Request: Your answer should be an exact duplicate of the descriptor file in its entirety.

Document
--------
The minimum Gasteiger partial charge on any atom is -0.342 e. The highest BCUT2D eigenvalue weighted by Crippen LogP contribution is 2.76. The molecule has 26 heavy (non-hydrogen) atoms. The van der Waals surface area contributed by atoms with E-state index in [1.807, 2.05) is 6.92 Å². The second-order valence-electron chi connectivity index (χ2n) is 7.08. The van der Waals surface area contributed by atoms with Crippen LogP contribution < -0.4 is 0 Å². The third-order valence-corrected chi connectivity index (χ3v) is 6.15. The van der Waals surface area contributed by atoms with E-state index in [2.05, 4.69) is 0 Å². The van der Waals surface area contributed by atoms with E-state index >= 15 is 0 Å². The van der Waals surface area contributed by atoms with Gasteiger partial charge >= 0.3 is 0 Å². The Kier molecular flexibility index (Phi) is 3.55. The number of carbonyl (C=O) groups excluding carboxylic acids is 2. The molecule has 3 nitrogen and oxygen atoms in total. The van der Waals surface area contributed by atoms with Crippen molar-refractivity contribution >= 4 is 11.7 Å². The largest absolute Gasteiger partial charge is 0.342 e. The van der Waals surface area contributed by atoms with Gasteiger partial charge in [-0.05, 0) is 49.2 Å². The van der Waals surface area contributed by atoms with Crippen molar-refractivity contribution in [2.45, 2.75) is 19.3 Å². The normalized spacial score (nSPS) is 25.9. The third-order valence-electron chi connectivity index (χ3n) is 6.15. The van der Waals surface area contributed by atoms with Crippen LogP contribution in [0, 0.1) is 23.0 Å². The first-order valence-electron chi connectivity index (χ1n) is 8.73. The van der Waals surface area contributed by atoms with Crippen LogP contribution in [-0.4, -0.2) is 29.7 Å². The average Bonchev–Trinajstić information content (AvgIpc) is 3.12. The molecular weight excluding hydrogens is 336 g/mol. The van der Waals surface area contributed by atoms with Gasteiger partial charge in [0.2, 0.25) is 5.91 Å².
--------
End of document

The minimum Gasteiger partial charge on any atom is -0.342 e. The highest BCUT2D eigenvalue weighted by Crippen LogP contribution is 2.76. The molecule has 26 heavy (non-hydrogen) atoms. The van der Waals surface area contributed by atoms with E-state index in [1.807, 2.05) is 6.92 Å². The second-order valence-electron chi connectivity index (χ2n) is 7.08. The van der Waals surface area contributed by atoms with Crippen LogP contribution < -0.4 is 0 Å². The third-order valence-corrected chi connectivity index (χ3v) is 6.15. The van der Waals surface area contributed by atoms with E-state index in [2.05, 4.69) is 0 Å². The van der Waals surface area contributed by atoms with E-state index >= 15 is 0 Å². The van der Waals surface area contributed by atoms with Gasteiger partial charge >= 0.3 is 0 Å². The Kier molecular flexibility index (Phi) is 3.55. The number of carbonyl (C=O) groups excluding carboxylic acids is 2. The molecule has 3 nitrogen and oxygen atoms in total. The van der Waals surface area contributed by atoms with Crippen molar-refractivity contribution >= 4 is 11.7 Å². The largest absolute Gasteiger partial charge is 0.342 e. The van der Waals surface area contributed by atoms with Gasteiger partial charge in [-0.05, 0) is 49.2 Å². The van der Waals surface area contributed by atoms with Crippen molar-refractivity contribution in [2.45, 2.75) is 19.3 Å². The normalized spacial score (nSPS) is 25.9. The third-order valence-electron chi connectivity index (χ3n) is 6.15. The van der Waals surface area contributed by atoms with Crippen LogP contribution in [0, 0.1) is 23.0 Å². The first-order valence-electron chi connectivity index (χ1n) is 8.73. The van der Waals surface area contributed by atoms with Crippen LogP contribution in [-0.4, -0.2) is 29.7 Å². The average Bonchev–Trinajstić information content (AvgIpc) is 3.12. The molecular weight excluding hydrogens is 336 g/mol. The van der Waals surface area contributed by atoms with Gasteiger partial charge in [0.2, 0.25) is 5.91 Å².